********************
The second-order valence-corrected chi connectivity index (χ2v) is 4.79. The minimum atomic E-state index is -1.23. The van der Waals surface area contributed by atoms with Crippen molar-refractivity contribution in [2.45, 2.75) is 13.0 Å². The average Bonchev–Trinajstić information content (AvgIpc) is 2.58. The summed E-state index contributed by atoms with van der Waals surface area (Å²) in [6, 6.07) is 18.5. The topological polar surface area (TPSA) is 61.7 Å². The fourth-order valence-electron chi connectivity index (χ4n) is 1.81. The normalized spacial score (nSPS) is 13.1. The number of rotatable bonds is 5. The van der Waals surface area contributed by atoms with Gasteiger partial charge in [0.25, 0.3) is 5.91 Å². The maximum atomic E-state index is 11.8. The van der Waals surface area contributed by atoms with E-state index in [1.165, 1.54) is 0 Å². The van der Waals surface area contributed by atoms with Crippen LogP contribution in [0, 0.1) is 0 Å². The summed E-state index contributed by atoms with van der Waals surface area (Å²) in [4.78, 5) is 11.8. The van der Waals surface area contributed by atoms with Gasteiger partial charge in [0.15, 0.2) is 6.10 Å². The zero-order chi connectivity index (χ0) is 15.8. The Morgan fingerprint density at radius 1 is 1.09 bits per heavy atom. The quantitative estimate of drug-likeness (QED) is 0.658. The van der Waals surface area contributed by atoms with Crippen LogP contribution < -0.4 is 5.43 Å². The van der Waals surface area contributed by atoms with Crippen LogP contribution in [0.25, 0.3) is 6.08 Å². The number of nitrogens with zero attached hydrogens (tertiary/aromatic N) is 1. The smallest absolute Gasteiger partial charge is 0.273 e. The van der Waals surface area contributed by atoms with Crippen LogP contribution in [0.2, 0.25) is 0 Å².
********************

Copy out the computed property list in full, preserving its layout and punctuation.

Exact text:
The second-order valence-corrected chi connectivity index (χ2v) is 4.79. The minimum atomic E-state index is -1.23. The van der Waals surface area contributed by atoms with Crippen molar-refractivity contribution in [2.45, 2.75) is 13.0 Å². The average Bonchev–Trinajstić information content (AvgIpc) is 2.58. The summed E-state index contributed by atoms with van der Waals surface area (Å²) in [6, 6.07) is 18.5. The topological polar surface area (TPSA) is 61.7 Å². The fourth-order valence-electron chi connectivity index (χ4n) is 1.81. The normalized spacial score (nSPS) is 13.1. The number of rotatable bonds is 5. The van der Waals surface area contributed by atoms with Gasteiger partial charge in [0.25, 0.3) is 5.91 Å². The maximum atomic E-state index is 11.8. The van der Waals surface area contributed by atoms with E-state index in [1.165, 1.54) is 0 Å². The van der Waals surface area contributed by atoms with Crippen LogP contribution in [0, 0.1) is 0 Å². The summed E-state index contributed by atoms with van der Waals surface area (Å²) in [4.78, 5) is 11.8. The van der Waals surface area contributed by atoms with Gasteiger partial charge in [0.15, 0.2) is 6.10 Å². The zero-order chi connectivity index (χ0) is 15.8. The Morgan fingerprint density at radius 1 is 1.09 bits per heavy atom. The quantitative estimate of drug-likeness (QED) is 0.658. The van der Waals surface area contributed by atoms with Crippen LogP contribution < -0.4 is 5.43 Å². The van der Waals surface area contributed by atoms with Crippen LogP contribution in [0.25, 0.3) is 6.08 Å². The number of nitrogens with zero attached hydrogens (tertiary/aromatic N) is 1. The smallest absolute Gasteiger partial charge is 0.273 e. The van der Waals surface area contributed by atoms with Crippen LogP contribution in [0.2, 0.25) is 0 Å².